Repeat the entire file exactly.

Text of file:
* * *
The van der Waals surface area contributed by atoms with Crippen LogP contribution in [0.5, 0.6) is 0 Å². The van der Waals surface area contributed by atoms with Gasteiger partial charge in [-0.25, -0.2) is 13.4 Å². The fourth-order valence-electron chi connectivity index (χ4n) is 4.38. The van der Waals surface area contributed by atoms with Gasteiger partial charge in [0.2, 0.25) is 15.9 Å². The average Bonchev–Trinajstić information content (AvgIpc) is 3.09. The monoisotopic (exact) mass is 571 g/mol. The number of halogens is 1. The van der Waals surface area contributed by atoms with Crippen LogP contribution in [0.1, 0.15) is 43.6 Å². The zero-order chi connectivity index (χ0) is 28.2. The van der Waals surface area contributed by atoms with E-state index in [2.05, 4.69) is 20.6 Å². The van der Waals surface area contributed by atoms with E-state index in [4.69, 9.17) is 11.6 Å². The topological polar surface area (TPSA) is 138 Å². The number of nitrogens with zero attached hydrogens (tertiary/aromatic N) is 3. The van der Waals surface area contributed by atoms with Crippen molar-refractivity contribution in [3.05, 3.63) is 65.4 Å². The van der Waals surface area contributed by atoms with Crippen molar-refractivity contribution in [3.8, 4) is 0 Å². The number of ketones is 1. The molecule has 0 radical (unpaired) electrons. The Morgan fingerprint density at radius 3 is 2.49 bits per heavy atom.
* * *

The van der Waals surface area contributed by atoms with Crippen LogP contribution in [0.5, 0.6) is 0 Å². The van der Waals surface area contributed by atoms with Gasteiger partial charge in [-0.25, -0.2) is 13.4 Å². The fourth-order valence-electron chi connectivity index (χ4n) is 4.38. The van der Waals surface area contributed by atoms with Gasteiger partial charge in [0.2, 0.25) is 15.9 Å². The average Bonchev–Trinajstić information content (AvgIpc) is 3.09. The monoisotopic (exact) mass is 571 g/mol. The number of halogens is 1. The van der Waals surface area contributed by atoms with Crippen LogP contribution in [0.1, 0.15) is 43.6 Å². The zero-order chi connectivity index (χ0) is 28.2. The van der Waals surface area contributed by atoms with E-state index in [2.05, 4.69) is 20.6 Å². The van der Waals surface area contributed by atoms with E-state index in [4.69, 9.17) is 11.6 Å². The topological polar surface area (TPSA) is 138 Å². The number of nitrogens with zero attached hydrogens (tertiary/aromatic N) is 3. The van der Waals surface area contributed by atoms with Crippen molar-refractivity contribution in [3.05, 3.63) is 65.4 Å². The van der Waals surface area contributed by atoms with Crippen molar-refractivity contribution in [3.8, 4) is 0 Å². The number of ketones is 1. The molecule has 0 radical (unpaired) electrons. The Morgan fingerprint density at radius 3 is 2.49 bits per heavy atom.